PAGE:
The HX940 lacks a few features we might have hoped to find on a flagship LCD TV – including some key video streaming apps and next-gen gaming features. Its clever new backlight system, though, ensures that picture quality is good enough to make the HX940 seriously worth considering for anyone after a big screen on a mid-range budget.
- Wide ranging HDR support
- Dolby Atmos sound
- Effective backlight control
- Some black level issues
- Lacks some gaming features
- Lacks some key streaming apps
With Panasonic using OLED technology for the majority of its very good quality TVs nowadays, the brand’s LCD center is by all accounts progressively about discovering approaches to improve quality without pushing up costs.
Its new TX-75HX940 LCD TV consummately represents this way of thinking. From one perspective, it keeps the 75-inch set generally reasonable (notwithstanding it being Panasonic’s leader LCD model for 2020) by utilizing a moderately fundamental, edge-based LED lighting framework. Then again it looks to improve splendor control with another Local Dimming Pro framework that raises the image quality you’d hope to get from such a huge edge-lit TV.
The HX940 additionally conveys a lot of associations on its massively uncompromising bodywork, including four HDMIs – however it’s a disgrace none of these HDMIs support cutting edge gaming highlights such as 4K at 120Hz or variable revive rates.
Keen highlights get through the most recent refinement to Panasonic’s appealingly introduced and exceptionally customisable My Homescreen 5.0 smart TV platform. This OS is simple on the eye and cerebrum, however does not have two or three key video web based applications (Disney Plus among them).
Generally, the 75-inch HX940 performs well for its cash. Its photos are sufficiently brilliant to deliver common looking HDR pictures, and its hues are both unobtrusive and characteristic. Panasonic’s Hollywood-tuned picture preparing gives an extremely true to life flavor to procedures as well, with just some intermittent staining and grayness during the haziest scenes allowing the side to side.
The HX940’s speakers have enough capacity to drive sound into your room without it sounding slim or contorted, and enough exactness to make an occupied, precise soundstage – particularly with Dolby Atmos soundtracks.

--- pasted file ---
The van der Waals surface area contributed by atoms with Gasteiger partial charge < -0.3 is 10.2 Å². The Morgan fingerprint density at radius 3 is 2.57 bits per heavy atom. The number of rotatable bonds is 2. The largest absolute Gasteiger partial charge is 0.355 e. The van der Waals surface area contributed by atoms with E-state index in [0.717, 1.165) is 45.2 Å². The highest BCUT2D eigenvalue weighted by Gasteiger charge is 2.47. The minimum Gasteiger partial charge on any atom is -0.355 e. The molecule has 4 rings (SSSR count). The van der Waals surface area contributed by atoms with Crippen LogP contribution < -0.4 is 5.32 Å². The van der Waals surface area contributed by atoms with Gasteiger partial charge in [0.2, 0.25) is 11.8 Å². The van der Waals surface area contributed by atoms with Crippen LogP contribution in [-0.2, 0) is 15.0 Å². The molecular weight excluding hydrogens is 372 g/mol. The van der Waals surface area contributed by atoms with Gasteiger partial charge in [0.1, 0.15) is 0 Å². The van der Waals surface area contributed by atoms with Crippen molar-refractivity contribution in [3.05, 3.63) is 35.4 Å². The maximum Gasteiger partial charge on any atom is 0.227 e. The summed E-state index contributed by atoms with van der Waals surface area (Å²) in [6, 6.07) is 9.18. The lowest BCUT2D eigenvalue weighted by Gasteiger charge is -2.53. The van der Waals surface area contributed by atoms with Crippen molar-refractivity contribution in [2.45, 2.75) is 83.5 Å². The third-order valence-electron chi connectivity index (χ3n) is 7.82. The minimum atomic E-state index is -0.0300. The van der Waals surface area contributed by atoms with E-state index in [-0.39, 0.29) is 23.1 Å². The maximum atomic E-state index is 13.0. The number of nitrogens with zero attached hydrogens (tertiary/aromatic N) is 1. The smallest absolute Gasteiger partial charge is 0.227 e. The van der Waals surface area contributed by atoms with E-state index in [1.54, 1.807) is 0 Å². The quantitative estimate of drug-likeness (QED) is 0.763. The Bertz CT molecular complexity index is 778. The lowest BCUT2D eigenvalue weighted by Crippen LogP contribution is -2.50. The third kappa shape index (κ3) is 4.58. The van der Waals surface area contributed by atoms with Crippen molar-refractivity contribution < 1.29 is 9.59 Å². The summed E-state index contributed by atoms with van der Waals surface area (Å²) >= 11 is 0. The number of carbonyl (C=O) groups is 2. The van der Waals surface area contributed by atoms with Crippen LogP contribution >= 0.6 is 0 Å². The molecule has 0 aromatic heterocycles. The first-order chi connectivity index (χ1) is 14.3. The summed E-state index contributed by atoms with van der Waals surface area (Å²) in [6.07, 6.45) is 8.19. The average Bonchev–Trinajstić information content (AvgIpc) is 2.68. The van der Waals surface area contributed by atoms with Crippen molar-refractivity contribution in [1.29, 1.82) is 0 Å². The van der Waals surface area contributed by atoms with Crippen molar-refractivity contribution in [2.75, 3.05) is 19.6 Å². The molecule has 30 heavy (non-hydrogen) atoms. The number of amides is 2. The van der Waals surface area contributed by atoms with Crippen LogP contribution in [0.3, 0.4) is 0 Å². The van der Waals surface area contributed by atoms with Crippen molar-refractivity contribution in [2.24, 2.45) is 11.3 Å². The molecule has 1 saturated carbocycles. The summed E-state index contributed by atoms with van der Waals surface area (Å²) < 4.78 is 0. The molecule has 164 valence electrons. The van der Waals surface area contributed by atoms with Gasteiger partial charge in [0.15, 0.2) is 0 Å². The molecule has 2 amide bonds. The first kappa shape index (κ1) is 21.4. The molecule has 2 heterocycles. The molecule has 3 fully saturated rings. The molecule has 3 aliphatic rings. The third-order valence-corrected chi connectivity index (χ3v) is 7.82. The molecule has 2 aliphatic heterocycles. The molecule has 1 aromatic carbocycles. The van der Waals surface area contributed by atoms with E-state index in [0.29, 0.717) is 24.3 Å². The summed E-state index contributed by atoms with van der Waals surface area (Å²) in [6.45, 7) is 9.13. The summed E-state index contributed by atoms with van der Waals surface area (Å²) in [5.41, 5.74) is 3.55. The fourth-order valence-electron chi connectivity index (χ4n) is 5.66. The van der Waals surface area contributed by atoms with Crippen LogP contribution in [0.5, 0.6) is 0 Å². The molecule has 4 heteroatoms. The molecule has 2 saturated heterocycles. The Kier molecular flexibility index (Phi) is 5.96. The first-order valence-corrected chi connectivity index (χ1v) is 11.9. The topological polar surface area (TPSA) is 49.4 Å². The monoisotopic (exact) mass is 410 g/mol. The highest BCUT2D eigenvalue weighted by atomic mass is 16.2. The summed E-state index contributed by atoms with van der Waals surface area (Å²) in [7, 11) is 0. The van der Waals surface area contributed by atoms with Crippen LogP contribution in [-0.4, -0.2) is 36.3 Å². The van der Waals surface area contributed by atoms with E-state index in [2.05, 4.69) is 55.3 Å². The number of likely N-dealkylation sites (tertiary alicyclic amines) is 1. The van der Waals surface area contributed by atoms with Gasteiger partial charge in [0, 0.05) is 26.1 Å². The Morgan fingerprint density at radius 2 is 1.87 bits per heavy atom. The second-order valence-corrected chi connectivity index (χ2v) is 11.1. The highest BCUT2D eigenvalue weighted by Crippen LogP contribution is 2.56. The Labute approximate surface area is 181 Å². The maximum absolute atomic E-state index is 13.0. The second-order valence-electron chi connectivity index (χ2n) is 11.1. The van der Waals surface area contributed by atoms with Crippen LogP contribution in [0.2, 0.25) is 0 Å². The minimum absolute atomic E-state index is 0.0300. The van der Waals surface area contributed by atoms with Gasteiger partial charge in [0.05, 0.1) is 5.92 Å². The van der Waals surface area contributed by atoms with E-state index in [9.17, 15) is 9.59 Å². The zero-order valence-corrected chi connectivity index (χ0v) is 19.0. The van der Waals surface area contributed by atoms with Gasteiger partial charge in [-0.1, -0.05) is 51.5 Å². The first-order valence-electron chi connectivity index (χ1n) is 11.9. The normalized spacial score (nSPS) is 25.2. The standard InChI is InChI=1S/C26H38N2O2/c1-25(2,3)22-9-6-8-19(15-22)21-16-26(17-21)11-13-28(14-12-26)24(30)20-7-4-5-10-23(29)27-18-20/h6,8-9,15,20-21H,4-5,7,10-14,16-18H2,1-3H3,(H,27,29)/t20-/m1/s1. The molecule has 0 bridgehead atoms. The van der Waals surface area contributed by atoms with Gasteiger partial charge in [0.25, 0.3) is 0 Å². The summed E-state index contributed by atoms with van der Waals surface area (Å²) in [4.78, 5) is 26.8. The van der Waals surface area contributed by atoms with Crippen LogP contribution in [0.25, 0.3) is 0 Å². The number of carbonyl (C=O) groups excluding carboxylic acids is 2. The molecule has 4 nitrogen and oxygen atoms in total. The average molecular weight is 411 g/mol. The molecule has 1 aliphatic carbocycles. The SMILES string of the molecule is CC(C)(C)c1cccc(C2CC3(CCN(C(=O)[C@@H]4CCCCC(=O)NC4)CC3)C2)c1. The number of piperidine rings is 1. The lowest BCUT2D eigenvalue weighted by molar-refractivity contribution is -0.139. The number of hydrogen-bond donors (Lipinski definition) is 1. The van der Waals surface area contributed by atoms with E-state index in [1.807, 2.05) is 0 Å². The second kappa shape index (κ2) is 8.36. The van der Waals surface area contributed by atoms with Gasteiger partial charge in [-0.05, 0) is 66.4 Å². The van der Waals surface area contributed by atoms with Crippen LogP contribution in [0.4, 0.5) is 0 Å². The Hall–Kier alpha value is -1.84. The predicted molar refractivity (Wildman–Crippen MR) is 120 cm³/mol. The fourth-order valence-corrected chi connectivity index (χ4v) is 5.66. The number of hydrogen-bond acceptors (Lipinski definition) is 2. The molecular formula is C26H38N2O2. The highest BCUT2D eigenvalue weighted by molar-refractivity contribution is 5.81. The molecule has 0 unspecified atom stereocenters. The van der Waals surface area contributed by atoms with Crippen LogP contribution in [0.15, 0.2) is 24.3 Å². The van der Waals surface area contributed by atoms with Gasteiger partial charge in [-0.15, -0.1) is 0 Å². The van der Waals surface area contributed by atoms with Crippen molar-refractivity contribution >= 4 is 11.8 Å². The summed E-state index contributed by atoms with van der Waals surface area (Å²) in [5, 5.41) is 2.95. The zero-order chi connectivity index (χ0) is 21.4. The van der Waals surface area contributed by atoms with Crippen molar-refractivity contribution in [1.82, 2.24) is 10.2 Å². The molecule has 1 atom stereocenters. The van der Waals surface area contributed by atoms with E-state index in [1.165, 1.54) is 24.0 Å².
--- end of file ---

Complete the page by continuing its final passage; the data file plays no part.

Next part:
To put it plainly, while the HX940 isn’t great, in case you’re searching for film agreeable big-screen thrills without burning up all available resources, the HX940 has bounty to offer.
Cost and accessibility
Panasonic pulled out of the US TV advertise two or three years back, and did likewise for Australia in 2020. The HX940 territory is accessible in the UK, however, in a fairly of three rather odd sizes: the 75-inch model we’re taking a gander at here, a 65-inch version, and a tiny 43-inch version. It’s difficult to comprehend why Panasonic didn’t offer 50/55-inch versions, however
The HX940 speaks to Panasonic’s leader LCD TVs for 2020 – however the brand does likewise offer ‘advance up’ TVs that change to OLED innovation. Given this leader LCD status, however, the 75-inch retails for a costly yet sensible £2,499. The 65-inch model expenses £1,699, while the 43-inch model is selective to John Lewis for £899 – however both of those utilization an IPS screen innovation instead of the 75HX940’s VA screen.
Panasonic doesn’t offer some other 75-inch LCDs over its range, or any 77-inch OLED TVs. So the TX-75HX940 is an interesting recommendation from Panasonic’s for anybody after such an enormous screen. It’s important that last year’s proportional model, the 75GX940, is not, at this point accessible.
PANASONIC TX-75HX940 SPECS
Screen Sizes: 43-, 65-, 75-inch | Tuner: Freeview HD | 4K: Yes | HDR: Yes | Panel technology: Wide Color LCD | Smart TV: Yes, My Home Screen 5.0 | Curved: No | Dimensions: 1680(w) x 966(h) x 70(d)mm | Weight: 53kg | 3D: No | Inputs: 4xHDMI 2.1, 3xUSB, RF, optical advanced sound, earphone yield, CI opening, part video input, simple video input